Theiling Online    Sitemap    Conlang Mailing List HQ   

For the new Sarah: New Survey: Celtic Conlangs (and other lunatic pursuits)

From:Sally Caves <scaves@...>
Date:Friday, January 10, 2003, 18:33
Sarah, parts II, IV, and V might appeal to you best.

Sally Caves
Eskkoat ol ai sendran, rohsan nuehra celyil takrem bomai nakuo.
"My shadow follows me, putting strange, new roses into the world."

----- Original Message -----
From: "Sally Caves" <scaves@...>
To: <CONLANG@...>
Sent: Sunday, January 05, 2003 3:10 PM
Subject: New Survey: Celtic Conlangs (and other lunatic pursuits)

> Vyko! My apologies for imposing another survey on you! It comes in five > parts, and repeats some of the questions I aired in my original "Lunatic > Survey" in 1998. I'm posting it again, though, given all the newcomers,
> because I have continuous new uses for it. In the first three parts of
> survey, I'm interested in gauging the degree to which Celtic languages
> been popular models among us language cobblers. Or unpopular models.
> questions, then, are designed not just for Celtic conlang buffs but for > those who avoid the "Celtic." Part of the reason I'm posting this survey
> that I'm talking at several conferences in the Spring about the influence
> Celtic on some language inventors (among other things about invented > languages). Given their difficulties, Celtic languages (along with > countless other languages!) are not often the models for IALs. These > features that make them difficult or unusual, though, may appeal
> to conlangers, not to mention their associations with a long-standing > British Isles/Northwestern European mythology that Tolkien drew upon > (Anglo-Saxon and Scandinavian included), and which have so engaged > contemporary High Fantasy. So what feels like an arbitrary question has a > focus for me, and I would so appreciate your taking the time to answer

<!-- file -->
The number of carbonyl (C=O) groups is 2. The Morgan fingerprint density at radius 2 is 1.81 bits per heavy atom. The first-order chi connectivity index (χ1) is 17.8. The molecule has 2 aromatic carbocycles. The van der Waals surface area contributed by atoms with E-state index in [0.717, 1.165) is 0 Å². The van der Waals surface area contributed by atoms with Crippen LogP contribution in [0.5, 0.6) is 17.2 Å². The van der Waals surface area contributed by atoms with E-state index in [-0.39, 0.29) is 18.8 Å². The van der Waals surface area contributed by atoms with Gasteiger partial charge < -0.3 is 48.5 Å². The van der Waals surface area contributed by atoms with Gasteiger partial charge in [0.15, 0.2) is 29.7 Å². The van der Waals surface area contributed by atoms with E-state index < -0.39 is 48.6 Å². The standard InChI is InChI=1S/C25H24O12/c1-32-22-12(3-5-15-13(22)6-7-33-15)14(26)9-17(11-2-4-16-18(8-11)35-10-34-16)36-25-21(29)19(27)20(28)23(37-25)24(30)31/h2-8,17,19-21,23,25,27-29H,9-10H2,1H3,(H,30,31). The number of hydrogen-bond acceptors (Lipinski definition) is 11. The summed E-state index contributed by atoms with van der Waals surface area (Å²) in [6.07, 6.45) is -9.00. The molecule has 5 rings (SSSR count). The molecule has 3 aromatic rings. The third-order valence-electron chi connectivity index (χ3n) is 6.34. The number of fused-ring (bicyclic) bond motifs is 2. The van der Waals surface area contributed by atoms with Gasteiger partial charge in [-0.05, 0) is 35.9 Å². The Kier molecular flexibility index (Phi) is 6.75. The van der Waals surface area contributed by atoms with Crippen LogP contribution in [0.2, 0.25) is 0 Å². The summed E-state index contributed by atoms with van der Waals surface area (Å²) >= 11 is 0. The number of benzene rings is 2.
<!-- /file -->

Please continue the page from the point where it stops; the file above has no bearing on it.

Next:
> or all of these questions. You can send your answers to me privately or > post them to the list. > > A REQUEST: IF YOU ARE NOT ANSWERING THE QUESTIONS OF THE SURVEY, BUT > RESPONDING INCIDENTALLY TO SOMETHING SOMEONE SAID, PLEASE RETITLE THE > SUBJECT HEADER! Firrimby! <G> You also don't have to answer all of these > questions. Answer the ones that are relevant or important to you. > > > PART I. FOR CELTIC CONLANGERS: > > Have you based your conlang(s) wholly or partially on a Celtic language? > If so, on which? or combined with which? > > What is your name and what do you call your conlang(s)? > > When did you start it/them? > > Are you still working with it/them or have you abandoned it or them? > > What Celtic features have you borrowed? What is the structure of your > language? Be specific. > > What innovations did you introduce? (new constructions, perhaps a new > script, etc.) > > What features of Celtic languages (or a particular Celtic language) > initially inspired or intrigued you? For example, Tolkien, as he
> it in "Welsh and English" was impressed by the beauty of a Welsh
> he saw on a building: Adeiladwyd 1887 ('built 1887'). He loved words like > wybren, so much more "mellifluous" than our borrowed word "sky." He was > likewise enthralled by Finnish and Hebrew. So he deliberately set out to > make his Elvish languages beautiful. Was this a draw for you as well in > choosing Celtic as a model? (I understand that T's Elvish languages are